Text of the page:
Every day in this country, conveyancing firms face attempted attacks from cybercriminals. Graham Murphy offers some real-life tales of successful cybercrime, and looks at what those involved could have done to protect themselves

During the autumn of 2016, the Conveyancing Quality Scheme team, in conjunction with the National Cyber Crime Unit, which is part of the National Crime Agency, went on a cybercrime mitigation odyssey. Visiting seven cities across England and Wales over a period of four weeks, we travelled nearly 2,500 miles listening to stories of the impact that cybercrime is having on firms involved in residential conveyancing.

We uncovered a sector in the grip of major criminal activity. Attendees reported being subjected to daily cyber-attacks, ranging from the annoyance of regular bogus email requests to, in one case, a firm being subject to a fraud totalling nearly £1m. The most common problems related to email interception, phishing scams, and the relatively new but increasing threat of ransomware. Below are some of the real-life scenarios we encountered.


One medium-sized firm was defrauded using a classic phishing scam. Fraudsters managed to fool the firm’s accounts department into paying a bogus invoice, by posing as the firm’s senior partner, who was away on a three-day business trip.

The firm had a high profile on social media, and this caused the first problem. The senior partner’s business trip was announced on the firm’s Twitter feed, giving the criminals the perfect cover to try to dupe the accounts team. The criminals set up a near-duplicate email address to the partner’s, and, over a period of four or five hours – even including a conversation about the weather – sent a number of emails to the accounts department, asking for an invoice, totalling nearly £35,000, to be paid. The emails consistently told the same story: that the senior partner needed the invoice to be paid immediately. The criminals worded their emails to the accounts department in the same type of nuanced language used in the firm’s social media and blog posts.

It was only at the end of the day, when another senior partner questioned the payment, that the firm discovered that it had been defrauded. Fortunately, it was able to contact the bank and freeze the payment, but only after £10,000 had been withdrawn.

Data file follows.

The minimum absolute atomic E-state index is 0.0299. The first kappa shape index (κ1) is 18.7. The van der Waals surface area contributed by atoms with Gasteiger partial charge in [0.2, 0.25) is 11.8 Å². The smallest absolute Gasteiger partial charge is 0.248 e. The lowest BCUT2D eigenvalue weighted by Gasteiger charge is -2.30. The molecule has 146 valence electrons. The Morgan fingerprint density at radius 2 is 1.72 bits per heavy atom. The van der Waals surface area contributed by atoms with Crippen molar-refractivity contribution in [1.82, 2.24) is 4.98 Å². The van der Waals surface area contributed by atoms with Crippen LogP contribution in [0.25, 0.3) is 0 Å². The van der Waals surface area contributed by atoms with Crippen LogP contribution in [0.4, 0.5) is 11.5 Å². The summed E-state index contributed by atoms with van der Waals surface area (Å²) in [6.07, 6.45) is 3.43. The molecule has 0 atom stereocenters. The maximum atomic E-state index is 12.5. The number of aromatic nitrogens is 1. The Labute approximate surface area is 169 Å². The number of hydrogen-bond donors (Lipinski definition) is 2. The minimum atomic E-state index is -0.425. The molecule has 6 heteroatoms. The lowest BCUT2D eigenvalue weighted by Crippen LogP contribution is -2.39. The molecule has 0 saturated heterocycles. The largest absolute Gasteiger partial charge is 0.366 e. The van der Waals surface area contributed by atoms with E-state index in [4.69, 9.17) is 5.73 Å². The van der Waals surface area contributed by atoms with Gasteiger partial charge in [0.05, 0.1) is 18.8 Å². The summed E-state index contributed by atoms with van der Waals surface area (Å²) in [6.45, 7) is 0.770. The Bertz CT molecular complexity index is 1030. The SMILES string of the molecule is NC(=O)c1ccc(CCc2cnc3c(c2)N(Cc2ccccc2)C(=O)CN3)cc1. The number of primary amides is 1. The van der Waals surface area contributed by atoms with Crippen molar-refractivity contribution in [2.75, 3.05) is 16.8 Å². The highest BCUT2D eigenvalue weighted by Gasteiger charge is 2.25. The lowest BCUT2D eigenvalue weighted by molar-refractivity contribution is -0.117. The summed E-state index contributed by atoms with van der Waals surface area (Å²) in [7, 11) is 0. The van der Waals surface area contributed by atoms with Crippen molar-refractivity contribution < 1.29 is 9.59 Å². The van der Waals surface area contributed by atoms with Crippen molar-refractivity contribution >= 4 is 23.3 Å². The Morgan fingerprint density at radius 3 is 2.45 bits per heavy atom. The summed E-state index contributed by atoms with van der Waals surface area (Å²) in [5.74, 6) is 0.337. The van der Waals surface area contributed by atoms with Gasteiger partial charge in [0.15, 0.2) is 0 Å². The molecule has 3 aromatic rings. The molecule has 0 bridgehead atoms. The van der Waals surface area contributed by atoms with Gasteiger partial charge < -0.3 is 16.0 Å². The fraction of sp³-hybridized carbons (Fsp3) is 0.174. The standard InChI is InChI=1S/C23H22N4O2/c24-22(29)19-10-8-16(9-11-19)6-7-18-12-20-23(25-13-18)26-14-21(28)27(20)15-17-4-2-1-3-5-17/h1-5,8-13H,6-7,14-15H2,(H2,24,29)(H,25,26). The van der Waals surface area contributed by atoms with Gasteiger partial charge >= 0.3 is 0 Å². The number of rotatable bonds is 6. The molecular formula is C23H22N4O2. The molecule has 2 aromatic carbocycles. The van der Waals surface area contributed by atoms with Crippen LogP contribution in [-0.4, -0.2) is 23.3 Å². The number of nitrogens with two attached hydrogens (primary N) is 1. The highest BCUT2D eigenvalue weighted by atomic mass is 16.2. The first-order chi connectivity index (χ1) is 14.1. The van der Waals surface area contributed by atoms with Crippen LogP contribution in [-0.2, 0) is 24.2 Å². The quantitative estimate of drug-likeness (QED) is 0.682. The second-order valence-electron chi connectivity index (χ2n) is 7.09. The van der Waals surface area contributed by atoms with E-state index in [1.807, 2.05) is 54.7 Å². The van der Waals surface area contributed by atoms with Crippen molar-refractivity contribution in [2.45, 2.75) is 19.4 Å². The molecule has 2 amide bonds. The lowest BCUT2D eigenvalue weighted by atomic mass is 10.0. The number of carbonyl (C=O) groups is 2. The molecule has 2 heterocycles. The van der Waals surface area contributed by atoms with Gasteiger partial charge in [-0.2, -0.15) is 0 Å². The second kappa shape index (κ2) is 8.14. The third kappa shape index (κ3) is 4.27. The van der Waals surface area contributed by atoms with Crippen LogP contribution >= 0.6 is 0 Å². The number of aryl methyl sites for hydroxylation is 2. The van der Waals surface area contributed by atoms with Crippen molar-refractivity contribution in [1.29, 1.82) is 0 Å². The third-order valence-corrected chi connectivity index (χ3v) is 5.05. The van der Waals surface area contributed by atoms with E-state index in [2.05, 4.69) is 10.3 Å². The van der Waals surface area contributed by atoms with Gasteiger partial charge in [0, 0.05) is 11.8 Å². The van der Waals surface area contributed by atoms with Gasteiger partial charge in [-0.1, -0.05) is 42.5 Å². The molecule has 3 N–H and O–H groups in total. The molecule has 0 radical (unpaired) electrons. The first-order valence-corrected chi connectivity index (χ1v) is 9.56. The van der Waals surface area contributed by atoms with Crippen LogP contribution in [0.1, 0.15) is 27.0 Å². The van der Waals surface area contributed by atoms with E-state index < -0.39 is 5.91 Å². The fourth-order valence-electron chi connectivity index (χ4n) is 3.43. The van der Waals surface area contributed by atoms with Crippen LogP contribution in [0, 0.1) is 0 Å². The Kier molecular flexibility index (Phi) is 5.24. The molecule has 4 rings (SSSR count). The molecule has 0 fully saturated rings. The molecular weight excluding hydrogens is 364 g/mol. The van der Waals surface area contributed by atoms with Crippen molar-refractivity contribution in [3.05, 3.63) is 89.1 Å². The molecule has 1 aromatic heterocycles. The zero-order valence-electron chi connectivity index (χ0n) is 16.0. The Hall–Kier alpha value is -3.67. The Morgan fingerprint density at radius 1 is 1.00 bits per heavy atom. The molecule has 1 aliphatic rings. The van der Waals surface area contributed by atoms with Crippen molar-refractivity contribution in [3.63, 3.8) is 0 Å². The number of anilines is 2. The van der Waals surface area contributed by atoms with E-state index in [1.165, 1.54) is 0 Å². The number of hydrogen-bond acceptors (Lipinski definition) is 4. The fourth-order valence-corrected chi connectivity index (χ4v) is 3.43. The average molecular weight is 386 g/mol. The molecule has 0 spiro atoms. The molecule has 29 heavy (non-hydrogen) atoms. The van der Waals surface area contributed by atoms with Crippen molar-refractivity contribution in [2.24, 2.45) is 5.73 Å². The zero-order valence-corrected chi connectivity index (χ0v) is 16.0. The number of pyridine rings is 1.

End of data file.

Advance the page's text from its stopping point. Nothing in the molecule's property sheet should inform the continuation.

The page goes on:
Email intercept

In a second case, we heard about a client who lost the deposit on a flat purchase after having been defrauded via an email intercept.

The victim in question was moving to a new town. Having visited on several occasions the property she intended to buy, she informed her solicitor that she would be making the deposit payment shortly. Unfortunately, she sent the email from a cafe, using its free wifi and, unbeknownst to her, the wifi she had used was a duplicate system set up by scammers to capture web traffic from the cafe. The fraudsters were able to replicate the email template used by the solicitors and redirect the deposit funds into a separate bank account. Unfortunately for the client, £15,000 was sent to the wrong account. As the funds were sent on a Friday afternoon, it wasn’t until the following Monday that the scam was discovered, by which time the funds had been moved on, and eventually withdrawn.


In the third case, we heard about a legal secretary who was the victim of a ransomware attack. The secretary clicked on a link in an email, not realising the email was from a fraudster. Clicking on the link opened a virus that infected her computer, locking down various files and the operating system. A message appeared on her screen telling her that the virus would be deleted and her computer unlocked if she paid one bitcoin (then valued at about £750). Not wishing to get herself into trouble, she paid the ransom herself and was able to retrieve all her files.

However, she didn’t realise that the virus was now live within the systems of her firm. The following day the whole firm was subject to a ransomware attack. Fortunately, the secretary owned up and the firm was able to restore all of its files without paying a further ransom, as it used its offline back-up to reinstate its operating systems and files.

Protecting yourself

All three cases could have been avoided if the individuals had taken some simple steps to protect themselves against cybercrime.

A good place to start is Financial Fraud Action UK’s ‘Take Five’ campaign, which outlines five simple steps to reduce the number of victims of financial fraud.

1. Never disclose security details, such as your PIN or full banking password.

2. Don’t assume an email, text or phone call is authentic.

3. Don’t be rushed – a genuine organisation won’t mind waiting.

4. Listen to your instincts – you know if something doesn’t feel right.

5. Stay in control – don’t panic and make a decision you’ll regret.

The Property Section’s spring seminars can also help you by providing guidance on how to protect your firm from cybercrime.